The Minnesota Vikings arrived at the NFL scouting combine on a mission, at least when it came to the media portion of the event. Beyond discussing the hiring of defensive coordinator Brian Flores and a host of impending salary cap cuts, the team’s leaders were determined to express how much they love receiver Justin Jefferson as negotiations for a contract extension loom.

“I don’t want to be the Vikings GM without this guy on our team,” general manager Kwesi Adofo-Mensah said.

“One of my favorite players I’ve ever coached,” coach Kevin O’Connell said.

“When you have guys like that in your building,” Adofo-Mensah said, “[you] try everything you can to not let them out.”

Sometimes you’ll see an NFL team hold back its true feelings about a player in public to avoid influencing the negotiations. If Adofo-Mensah doesn’t want the job if Jefferson leaves, is there any price he wouldn’t agree to?

In the case of Jefferson, however, there’s no use in pretending. He earned All-Pro honors in 2022 at age 23 after leading the NFL in catches (128) and receiving yards (1,809) and built a case to be considered the NFL’s best receiver. The Vikings would be committing team-building malpractice if they didn’t plan to do everything imaginable to strike a deal.

For his part, Jefferson betrayed no hesitation about an eventual precedent-setting payday. Speaking in January, he said that a new deal “comes with the success” and added: “It’s not really something that I’m really worried about or I have my mind set on. It’s just really performing for my team, just doing whatever I need to do to get this team to where we want to go. But the money stuff, that comes with the job.”

The floor of negotiations is the $30 million annual value receiver Tyreek Hill got last spring as part of the trade that sent him from the Kansas City Chiefs to the Miami Dolphins. Assuming both sides accept that deal as a baseline, the more difficult part of the talks would be the length. A three-year, $95 million deal, for instance, would put Jefferson in position for a second payday at age 26, when most players are up for their first. Even a five-year, $165 million extension would give Jefferson another crack at new money at age 28.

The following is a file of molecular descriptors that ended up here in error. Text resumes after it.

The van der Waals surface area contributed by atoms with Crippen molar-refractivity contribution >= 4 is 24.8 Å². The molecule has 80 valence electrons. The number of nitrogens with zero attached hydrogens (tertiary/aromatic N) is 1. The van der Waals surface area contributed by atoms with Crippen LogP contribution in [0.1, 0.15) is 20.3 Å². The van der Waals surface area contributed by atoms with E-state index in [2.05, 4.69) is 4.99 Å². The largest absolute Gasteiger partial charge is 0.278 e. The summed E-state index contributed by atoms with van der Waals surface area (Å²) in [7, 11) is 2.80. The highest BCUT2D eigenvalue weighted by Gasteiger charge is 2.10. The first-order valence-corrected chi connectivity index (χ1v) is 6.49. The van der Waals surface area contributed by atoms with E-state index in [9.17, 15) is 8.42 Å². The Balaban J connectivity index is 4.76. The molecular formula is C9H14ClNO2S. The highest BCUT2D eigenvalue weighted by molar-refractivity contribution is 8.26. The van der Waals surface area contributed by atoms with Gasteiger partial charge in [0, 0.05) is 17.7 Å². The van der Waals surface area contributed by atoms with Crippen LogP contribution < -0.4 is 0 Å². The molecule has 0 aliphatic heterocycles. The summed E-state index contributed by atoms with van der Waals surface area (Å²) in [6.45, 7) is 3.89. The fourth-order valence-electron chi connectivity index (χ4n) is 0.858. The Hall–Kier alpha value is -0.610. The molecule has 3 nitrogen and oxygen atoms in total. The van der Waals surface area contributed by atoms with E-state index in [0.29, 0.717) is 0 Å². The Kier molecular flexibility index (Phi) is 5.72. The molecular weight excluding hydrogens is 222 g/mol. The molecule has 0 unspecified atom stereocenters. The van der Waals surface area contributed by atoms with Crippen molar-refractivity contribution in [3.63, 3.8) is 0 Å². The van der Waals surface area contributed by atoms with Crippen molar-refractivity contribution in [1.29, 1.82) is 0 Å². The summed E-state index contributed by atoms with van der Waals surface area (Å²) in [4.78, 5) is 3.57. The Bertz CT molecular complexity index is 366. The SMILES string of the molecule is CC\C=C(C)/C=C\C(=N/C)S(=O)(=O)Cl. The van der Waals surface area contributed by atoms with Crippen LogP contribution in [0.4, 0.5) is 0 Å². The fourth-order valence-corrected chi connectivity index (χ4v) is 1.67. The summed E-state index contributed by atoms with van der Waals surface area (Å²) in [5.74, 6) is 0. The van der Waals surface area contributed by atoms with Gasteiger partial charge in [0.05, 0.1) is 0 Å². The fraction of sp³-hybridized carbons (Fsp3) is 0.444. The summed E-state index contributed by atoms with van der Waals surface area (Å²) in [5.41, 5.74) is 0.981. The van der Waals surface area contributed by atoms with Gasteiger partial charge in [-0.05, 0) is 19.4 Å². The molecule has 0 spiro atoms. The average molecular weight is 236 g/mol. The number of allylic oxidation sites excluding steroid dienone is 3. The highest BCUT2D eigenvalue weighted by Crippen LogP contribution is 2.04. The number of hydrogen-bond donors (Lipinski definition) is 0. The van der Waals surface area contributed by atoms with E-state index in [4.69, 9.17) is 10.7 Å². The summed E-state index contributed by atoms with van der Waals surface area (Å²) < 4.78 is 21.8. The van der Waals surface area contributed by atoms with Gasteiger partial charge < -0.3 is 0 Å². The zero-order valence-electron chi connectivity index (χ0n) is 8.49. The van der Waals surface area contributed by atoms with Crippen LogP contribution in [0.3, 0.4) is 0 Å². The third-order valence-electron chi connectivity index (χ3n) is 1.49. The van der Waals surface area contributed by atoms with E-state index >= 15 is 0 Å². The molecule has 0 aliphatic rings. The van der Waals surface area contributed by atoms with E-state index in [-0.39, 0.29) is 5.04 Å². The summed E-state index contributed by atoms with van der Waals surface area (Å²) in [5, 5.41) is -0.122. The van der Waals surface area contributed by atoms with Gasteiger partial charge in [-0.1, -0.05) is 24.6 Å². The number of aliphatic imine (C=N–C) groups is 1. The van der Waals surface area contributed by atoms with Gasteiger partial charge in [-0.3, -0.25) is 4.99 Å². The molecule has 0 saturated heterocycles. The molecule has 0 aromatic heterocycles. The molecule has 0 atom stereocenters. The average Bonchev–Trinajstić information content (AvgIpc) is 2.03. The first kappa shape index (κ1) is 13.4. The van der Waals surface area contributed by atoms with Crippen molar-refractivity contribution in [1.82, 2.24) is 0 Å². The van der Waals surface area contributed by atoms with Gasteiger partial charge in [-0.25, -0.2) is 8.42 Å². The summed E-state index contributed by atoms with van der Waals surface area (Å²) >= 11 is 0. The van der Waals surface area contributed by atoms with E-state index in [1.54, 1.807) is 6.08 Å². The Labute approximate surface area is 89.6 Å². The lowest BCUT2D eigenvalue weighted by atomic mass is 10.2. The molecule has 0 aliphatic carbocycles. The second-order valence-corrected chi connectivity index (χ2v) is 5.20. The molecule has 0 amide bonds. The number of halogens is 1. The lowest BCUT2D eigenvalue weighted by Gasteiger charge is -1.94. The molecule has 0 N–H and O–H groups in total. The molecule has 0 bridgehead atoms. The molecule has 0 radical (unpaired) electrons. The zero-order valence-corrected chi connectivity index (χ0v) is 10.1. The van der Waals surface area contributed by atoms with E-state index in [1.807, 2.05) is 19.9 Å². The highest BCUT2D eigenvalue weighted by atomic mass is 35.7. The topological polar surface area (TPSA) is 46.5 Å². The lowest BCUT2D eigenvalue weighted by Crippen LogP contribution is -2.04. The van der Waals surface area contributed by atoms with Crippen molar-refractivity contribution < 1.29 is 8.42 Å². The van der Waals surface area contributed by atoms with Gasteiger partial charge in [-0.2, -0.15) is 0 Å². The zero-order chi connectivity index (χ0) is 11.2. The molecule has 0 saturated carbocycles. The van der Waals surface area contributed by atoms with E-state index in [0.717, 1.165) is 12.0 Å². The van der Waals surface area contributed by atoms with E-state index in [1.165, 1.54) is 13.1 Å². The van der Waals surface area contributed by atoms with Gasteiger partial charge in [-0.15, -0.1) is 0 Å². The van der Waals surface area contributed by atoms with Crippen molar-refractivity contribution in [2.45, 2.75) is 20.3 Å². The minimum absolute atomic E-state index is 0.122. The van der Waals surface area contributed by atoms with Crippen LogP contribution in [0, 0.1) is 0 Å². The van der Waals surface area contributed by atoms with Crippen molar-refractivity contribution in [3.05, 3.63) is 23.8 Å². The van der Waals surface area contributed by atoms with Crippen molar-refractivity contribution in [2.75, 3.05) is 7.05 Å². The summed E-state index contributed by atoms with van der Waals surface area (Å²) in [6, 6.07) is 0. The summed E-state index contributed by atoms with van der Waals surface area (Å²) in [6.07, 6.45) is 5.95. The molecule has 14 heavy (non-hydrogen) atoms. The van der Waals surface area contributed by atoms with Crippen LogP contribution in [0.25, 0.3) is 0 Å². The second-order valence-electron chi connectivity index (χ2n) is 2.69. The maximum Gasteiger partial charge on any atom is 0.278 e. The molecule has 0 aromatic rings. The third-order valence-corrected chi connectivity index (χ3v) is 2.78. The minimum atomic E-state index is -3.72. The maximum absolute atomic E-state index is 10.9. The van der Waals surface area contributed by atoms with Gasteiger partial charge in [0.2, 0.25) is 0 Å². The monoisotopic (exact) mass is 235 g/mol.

The length of Jefferson’s deal would correlate with more than his next bite at the financial apple. It would also connect with the one issue that sources around the league say could bog down these negotiations: The Vikings’ plan at quarterback for the timeframe of Jefferson’s contract.

Adofo-Mensah has said he expects quarterback Kirk Cousins to be the team’s starter in 2023, but Cousins’ contract is set to expire next spring and it’s not yet clear if the sides will allow it to play out. Jefferson has been outspoken in his support of Cousins over the past three years, but he also understands the reality of having a quarterback who is approaching his 35th birthday.

First, pairing Cousins’ salary with a Jefferson contract extension would require some care in terms of salary cap management. The Dolphins, for example, paid Hill to play alongside quarterback Tua Tagovailoa, who at the time was two years into his rookie contract that consumed only $8.3 million in cap space for 2022 and $9.6 million in 2023. But it’s far from an impossible task. This season, for instance, the Los Angeles Rams will have receiver Cooper Kupp on the books for $27.8 million in cap space while quarterback Matthew Stafford plays under a backloaded deal that will count $20 million against the cap.

Cousins is set to count $36.3 million against the Vikings’ cap in 2023, but that number would reduce dramatically only if he and the Vikings agree on a multiyear extension. The Vikings could backload Jefferson’s next contract with big, fully guaranteed base salaries, but again, that maneuver usually requires a five- or six-year duration to maximize its impact. And even in that case, Jefferson almost certainly would transition to a new quarterback over that time frame.

All receivers know how much the quality of a quarterback can affect production, and thus, future earnings. So it was notable that in January, when asked if he wanted to stay in Minnesota, Jefferson answered with decidedly neutral phrasing.

“I mean, I will be wherever I’m wanted,” he said. “If they want me here, I’m here. That’s not something that I can really control.”

If the Vikings wanted to play hardball, they could pay him his $2.4 million salary for 2023, pick up his fifth-year option of $19.7 million for 2024 and then use the franchise tag to retain his rights in 2025 and 2026, an approach that would cost about 30% less than signing him to a multiyear extension.

The tone of last week’s comments makes it hard to imagine the Vikings shifting into a confrontational negotiating stance, and in fact, Adofo-Mensah and O’Connell told a group of local reporters they will keep Jefferson looped in on their offseason plans. Substantive negotiations aren’t likely to happen until after the Vikings get to the other side of free agency.

But at this point, the team seems eager to strike a deal, and Jefferson appears to accept the reality of what’s coming. There’s no reason to hide it.

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